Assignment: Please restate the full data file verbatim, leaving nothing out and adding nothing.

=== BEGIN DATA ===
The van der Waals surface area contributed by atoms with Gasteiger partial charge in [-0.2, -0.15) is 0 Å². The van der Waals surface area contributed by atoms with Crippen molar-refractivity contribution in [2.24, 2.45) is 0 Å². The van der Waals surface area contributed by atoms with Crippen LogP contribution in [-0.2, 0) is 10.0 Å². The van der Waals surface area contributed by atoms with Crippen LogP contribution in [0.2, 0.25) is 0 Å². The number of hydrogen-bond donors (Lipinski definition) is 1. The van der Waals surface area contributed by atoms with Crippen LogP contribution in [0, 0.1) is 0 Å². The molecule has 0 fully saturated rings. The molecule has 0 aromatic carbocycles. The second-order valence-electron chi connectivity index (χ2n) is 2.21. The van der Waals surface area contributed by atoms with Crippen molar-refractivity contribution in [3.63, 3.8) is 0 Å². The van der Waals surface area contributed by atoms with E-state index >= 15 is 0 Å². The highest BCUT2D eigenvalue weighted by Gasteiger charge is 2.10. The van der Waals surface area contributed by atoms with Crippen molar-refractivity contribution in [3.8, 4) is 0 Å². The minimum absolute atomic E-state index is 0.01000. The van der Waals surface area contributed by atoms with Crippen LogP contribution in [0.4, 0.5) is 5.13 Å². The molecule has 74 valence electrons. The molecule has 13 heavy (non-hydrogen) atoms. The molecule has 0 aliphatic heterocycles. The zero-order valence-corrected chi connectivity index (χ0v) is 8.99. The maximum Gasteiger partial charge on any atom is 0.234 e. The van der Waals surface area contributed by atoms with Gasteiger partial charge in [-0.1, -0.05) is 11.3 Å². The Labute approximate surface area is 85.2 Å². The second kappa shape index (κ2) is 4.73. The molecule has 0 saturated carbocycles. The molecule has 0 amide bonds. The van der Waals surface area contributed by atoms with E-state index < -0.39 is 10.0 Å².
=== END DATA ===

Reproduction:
The van der Waals surface area contributed by atoms with Gasteiger partial charge in [-0.2, -0.15) is 0 Å². The van der Waals surface area contributed by atoms with Crippen molar-refractivity contribution in [2.24, 2.45) is 0 Å². The van der Waals surface area contributed by atoms with Crippen LogP contribution in [-0.2, 0) is 10.0 Å². The van der Waals surface area contributed by atoms with Crippen LogP contribution in [0.2, 0.25) is 0 Å². The number of hydrogen-bond donors (Lipinski definition) is 1. The van der Waals surface area contributed by atoms with Crippen LogP contribution in [0, 0.1) is 0 Å². The molecule has 0 fully saturated rings. The molecule has 0 aromatic carbocycles. The second-order valence-electron chi connectivity index (χ2n) is 2.21. The van der Waals surface area contributed by atoms with Crippen molar-refractivity contribution in [3.63, 3.8) is 0 Å². The van der Waals surface area contributed by atoms with E-state index >= 15 is 0 Å². The highest BCUT2D eigenvalue weighted by Gasteiger charge is 2.10. The van der Waals surface area contributed by atoms with Crippen molar-refractivity contribution in [3.8, 4) is 0 Å². The minimum absolute atomic E-state index is 0.01000. The van der Waals surface area contributed by atoms with Crippen LogP contribution in [0.4, 0.5) is 5.13 Å². The molecule has 74 valence electrons. The molecule has 13 heavy (non-hydrogen) atoms. The molecule has 0 aliphatic heterocycles. The zero-order valence-corrected chi connectivity index (χ0v) is 8.99. The maximum Gasteiger partial charge on any atom is 0.234 e. The van der Waals surface area contributed by atoms with Gasteiger partial charge in [-0.1, -0.05) is 11.3 Å². The Labute approximate surface area is 85.2 Å². The second kappa shape index (κ2) is 4.73. The molecule has 0 saturated carbocycles. The molecule has 0 amide bonds. The van der Waals surface area contributed by atoms with E-state index < -0.39 is 10.0 Å².